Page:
but unfortunately the rules we have laid out dictate the my-list should be wrapped with parentheses, and thus will be called like a function. This can also be a problem when you want to put more than one function call on a single line, for example:

(lambda (x)
	(display x) (newline)
	(* x 42))

is not properly translated as:

lambda (x)
	(display x) (newline)
	* x 42

since the result of (display x) is not a function to be applied to the result of (newline).

There are several ways to overcome this, for example using values (in an ideal world, where it worked like you expected it to) and begin. However a simpler solution is to simply add a special prefix the language that when encountered before a line instructs the compiler/reader to add one less pair of parentheses around the line. I would suggest the \ character, since it has been used in other contexts as an escape character. Our examples then would be written (correctly) as follows:

my-large-function
	car (cdr y)
	lambda (x) (/ x 2)
	\ my-list


lambda (x)
	\ (display x) (newline)
	* x 42

Note: \ is not notation for the continuation of a line.

Well, it’s something to think about at least. I know some people will object for the same reasons they do to Python’s white space sensitivity, but consider this before you dismiss it out of hand: one of the biggest barriers to the adoption of Lisp is that the sheer bulk of parentheses can be intimidating, and a method such as this would hide the majority of them, especially the large mass of closing parenthesis that seems to end every complicated function.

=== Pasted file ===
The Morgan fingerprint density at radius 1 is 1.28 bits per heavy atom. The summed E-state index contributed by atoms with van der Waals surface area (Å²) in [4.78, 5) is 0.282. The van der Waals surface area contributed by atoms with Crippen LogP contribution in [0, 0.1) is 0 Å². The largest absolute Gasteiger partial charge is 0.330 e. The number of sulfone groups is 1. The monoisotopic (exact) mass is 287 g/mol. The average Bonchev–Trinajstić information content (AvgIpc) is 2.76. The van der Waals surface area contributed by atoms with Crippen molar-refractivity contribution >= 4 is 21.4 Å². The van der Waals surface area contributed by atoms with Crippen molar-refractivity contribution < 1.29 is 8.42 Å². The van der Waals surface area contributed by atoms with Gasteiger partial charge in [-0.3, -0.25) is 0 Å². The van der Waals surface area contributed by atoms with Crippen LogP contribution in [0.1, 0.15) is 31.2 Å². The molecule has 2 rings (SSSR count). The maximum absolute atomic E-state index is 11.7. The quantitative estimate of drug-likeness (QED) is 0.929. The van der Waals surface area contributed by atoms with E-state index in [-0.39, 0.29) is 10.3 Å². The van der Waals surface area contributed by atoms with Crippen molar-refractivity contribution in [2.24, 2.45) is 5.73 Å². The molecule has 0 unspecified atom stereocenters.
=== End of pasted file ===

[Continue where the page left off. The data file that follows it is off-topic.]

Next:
As you may know I plan on experimenting with my own Scheme variant soon, and this is one of the ideas I think I will try out in it (as a compiler option of course, not a mandate), unless I hear a good reason not to.

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23 Responses to “Lisp Without Parentheses”

  1. …However a simpler solution is to simply add a special prefix the language that when encountered before a line instructs the compiler/reader to add one less pair of parentheses around the line.

    The Haskell language uses additional indentation as your “special prefix”. So an expression continues until you reach a line with less indentation. Also, instead of the “\” at the beginning of a line, you could place it at the end of the previous line, as a line continuation character like in C and Ruby.